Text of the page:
“If only it were all so simple. If only there were evil people somewhere insidiously committing evil deeds, and it were necessary only to separate them from the rest of us and destroy them. But the line dividing good and evil cuts through the hearts of every human being.” (Gulag Archipelago)
The kingdom of darkness and the kingdom of light collide decisively and violently at the Cross. “When they came to the place that is called the Skull, they crucified Jesus, there with the criminals, one on his right and one on his left. Then Jesus said, “Father forgive them for they do not know what they are doing.”
A king? A king? “If you’re the King of the Jews” save yourself?”
But already, on the cross, unseen by those who mocked him, the work of rescue had begun. Just as Colossians put it, “he has rescued us from the power of darkness, and transferred us to the kingdom of his beloved Son.” The work began with the criminals who were hanging on either side of him. One of those criminals heard those gracious words of forgiveness, and looking on the face of Jesus, he sees a king and he utters these words: “Remember me when you come into your kingdom.” He was transferred from the kingdom of darkness to the kingdom of light. “Truly I tell you, today you will be with me in Paradise.”
We too have been transferred from the kingdom of darkness to the kingdom of light. At our baptism, we received the forgiveness of sins, like that criminal on the cross, and we too were transferred decisively into that kingdom, and Jesus Christ is our king. And that is a cause for great rejoicing – and why today, the Feast of Christ the King, is such a joyful culmination of the church year.
And yet, although we have been rescued, forgiven and transferred decisively by Christ into his kingdom of light, we are not immune from being attracted by the other kingdom. And we sometimes act as if we have a foot in each camp!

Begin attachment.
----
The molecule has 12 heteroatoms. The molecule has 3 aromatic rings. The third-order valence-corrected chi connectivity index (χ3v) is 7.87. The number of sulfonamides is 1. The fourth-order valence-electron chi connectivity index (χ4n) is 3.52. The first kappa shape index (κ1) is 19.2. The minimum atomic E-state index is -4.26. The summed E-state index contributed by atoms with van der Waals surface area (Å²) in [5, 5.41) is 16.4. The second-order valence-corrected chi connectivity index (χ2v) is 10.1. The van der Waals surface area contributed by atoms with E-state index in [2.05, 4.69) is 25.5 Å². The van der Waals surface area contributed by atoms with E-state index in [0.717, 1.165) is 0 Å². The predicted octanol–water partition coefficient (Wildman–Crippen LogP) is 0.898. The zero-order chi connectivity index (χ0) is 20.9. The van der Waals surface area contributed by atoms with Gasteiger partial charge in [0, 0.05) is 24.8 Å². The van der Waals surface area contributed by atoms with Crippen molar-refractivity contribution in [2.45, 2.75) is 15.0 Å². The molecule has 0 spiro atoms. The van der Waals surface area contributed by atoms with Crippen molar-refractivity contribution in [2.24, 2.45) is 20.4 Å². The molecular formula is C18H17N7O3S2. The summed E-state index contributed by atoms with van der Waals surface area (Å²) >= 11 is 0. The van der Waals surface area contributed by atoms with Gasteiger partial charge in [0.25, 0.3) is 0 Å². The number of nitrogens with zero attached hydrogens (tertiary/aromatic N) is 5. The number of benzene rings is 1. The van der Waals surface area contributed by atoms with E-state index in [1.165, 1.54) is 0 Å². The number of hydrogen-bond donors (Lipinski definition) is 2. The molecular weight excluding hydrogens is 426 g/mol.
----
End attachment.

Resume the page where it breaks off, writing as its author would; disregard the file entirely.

But the Letter to the Ephesians will have none of it – but urges us, “For once you were darkness, but now in the Lord you are light. Live as children of light!” (Eph 5:8)
“Live as children of light!” How do we do that? I believe that it’s vitally important in our Christian life, to periodically sit down and take stock of our lives. Ask ourselves, in God’s presence, “Am I living a life that reflects my identity as a child of light?”
Advent, like Lent, is a great time to do that: these next few weeks leading up to Christmas. Find a time, and make a searching and honest inventory of your life. Where, precisely, are you most attracted to that other kingdom of darkness? If Solzhenitsyn is right, and that the line dividing good and evil cuts through the heart of every human being, where is that line within me? And how do I need to amend my life – in practical terms.
And then bring those areas of your life which need amending to the Lord – and ask him to forgive you, and restore you. Many people find that sacramental confession in the presence of a priest can be a huge help in putting your life right. God so longs for us to choose the light, and delights when we return to him. When we fall, God is quick to forgive us, restore us, and welcome us home into the kingdom of light.
So let us give thanks to God who has rescued us from the power of darkness and transferred us into the kingdom of his beloved son, where he lives and reigns for ever and ever.